577 F2d 1322 Swicegood v. State of Alabama

577 F.2d 1322

Paul SWICEGOOD, Petitioner-Appellant,
STATE OF ALABAMA, Respondent-Appellee.

No. 77-2516.

United States Court of Appeals,
Fifth Circuit.

Aug. 11, 1978.

Paul Swicegood, pro se.

Robert L. Shields, III, Birmingham, Ala. (Court-Appointed), for petitioner-appellant.

William J. Baxley, Atty. Gen., Montgomery, Ala., James L. O'Kelley, Asst. Atty. Gen., Birmingham, Ala., for respondent-appellee.

Appeal from the United States District Court for the Northern District of Alabama.

Before WISDOM, THORNBERRY, and RUBIN, Circuit Judges.

THORNBERRY, Circuit Judge:


Appellant Paul Swicegood, a state prisoner, was convicted of robbery in 1976. His conviction was affirmed by the Alabama Court of Criminal Appeals, Swicegood v. State, 343 So.2d 806 (1977), and the Alabama Supreme Court declined to hear the case. Ex Parte Swicegood, 343 So.2d 810 (1977). Appellant then brought this habeas corpus action in federal district court. 28 U.S.C. § 2254.


The district court denied the writ, concluding that although there had been an illegal arrest, federal review was precluded by Stone v. Powell, 428 U.S. 465, 96 S.Ct. 3037, 49 L.Ed.2d 1067 (1976). The court also rejected Swicegood's argument that lineup procedures were constitutionally deficient but admitted that the question was "very close." For the reasons stated below, we affirm the district court's application of Stone but remand for further proceedings in connection with the lineup issue.



Pauline and Claxton Carter operated a Birmingham night club called the New Spot Lounge. In the early morning hours of May 4, 1975, Mrs. Carter returned home from the club and was seized by two men wearing ski masks, carried to her bedroom, bound, gagged, and blindfolded. Mr. Carter arrived an hour and a half later and, upon entering the house, was struck in the face by the intruders, who then tied and blindfolded him and locked him in a closet. The men escaped with approximately $7,000 in proceeds from the club and various personal property belonging to the Carters.1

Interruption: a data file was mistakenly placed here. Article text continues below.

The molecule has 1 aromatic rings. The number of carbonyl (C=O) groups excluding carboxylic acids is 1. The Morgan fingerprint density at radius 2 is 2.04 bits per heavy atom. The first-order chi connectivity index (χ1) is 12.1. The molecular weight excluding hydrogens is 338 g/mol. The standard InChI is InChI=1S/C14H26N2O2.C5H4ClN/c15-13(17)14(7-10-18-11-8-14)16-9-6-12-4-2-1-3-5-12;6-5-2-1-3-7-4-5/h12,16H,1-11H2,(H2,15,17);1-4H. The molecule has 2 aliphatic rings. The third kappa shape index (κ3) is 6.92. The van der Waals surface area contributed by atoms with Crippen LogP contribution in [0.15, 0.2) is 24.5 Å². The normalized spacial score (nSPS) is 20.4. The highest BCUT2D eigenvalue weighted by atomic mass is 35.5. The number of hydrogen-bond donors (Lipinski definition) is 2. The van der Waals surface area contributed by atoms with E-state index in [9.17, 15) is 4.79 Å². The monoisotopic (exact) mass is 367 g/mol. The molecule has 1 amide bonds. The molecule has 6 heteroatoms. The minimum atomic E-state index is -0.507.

Both robbers wore ski masks that covered their faces, and Mr. Carter saw neither without his mask. Mrs. Carter, however, was able to see one man for no more than two seconds when he unblindfolded her for purposes of identifying the keys to her car. The man, who had pushed his mask off his face, saw her looking at him, struck her, and blindfolded her again. Both of the Carters heard the men talk, although Mrs. Carter's blindfold covered her ears at least part of the time and Mr. Carter spent most of the ordeal locked in a closet. The incident spanned approximately two hours, from 4 to 6 a. m.


A Birmingham police detective arrested Swicegood at his trailer house on May 22, 1975, without a warrant. The detective subsequently testified that the basis for the arrest was information from a confidential informant, who had been reliable for several years, that Swicegood had participated in the robbery and was in possession of a handgun. On the day of the arrest, the detective and other officers went to the trailer and identified themselves as lawmen. Swicegood came to the door naked and then went into another room as a young boy let the officers in. The police found a .25 caliber pistol in Swicegood's bedroom and arrested him for illegal possession of a handgun.2 Swicegood was also informed that he was a robbery suspect.


On the day after the arrest, Swicegood, who at that point had not been charged with the handgun offense, was required to participate in a lineup. Neither of the Carters was able to identify him when they first viewed the lineup with the participants wearing masks; rather, both tentatively identified other individuals. After a second viewing this time with the men unmasked both "positively" identified Swicegood, and both subsequently made in-court identifications of him and testified that they had picked him out of a police lineup. The circumstances surrounding the lineup are discussed in more detail in Section III, infra.



Appellant contends that he was arrested without probable cause in contravention of the fourth amendment and that the product of that arrest the lineup identification was improperly admitted into evidence.


In Stone v. Powell, supra, the Supreme Court held that "where the State has provided an opportunity for full and fair litigation of a Fourth Amendment claim, the Constitution does not require that a state prisoner be granted federal habeas corpus relief on the ground that evidence obtained in an unconstitutional search or seizure was introduced at his trial." 428 U.S. at 482, 96 S.Ct. at 3046. As this Court explained in O'Berry v. Wainwright, 546 F.2d 1204, 1209-10 (5 Cir.), cert. denied, 433 U.S. 911, 97 S.Ct. 2981, 53 L.Ed.2d 1096 (1977), our initial inquiry is whether the state provided an opportunity for a full and fair hearing on the fourth amendment issue. If it did, our review is precluded by Stone.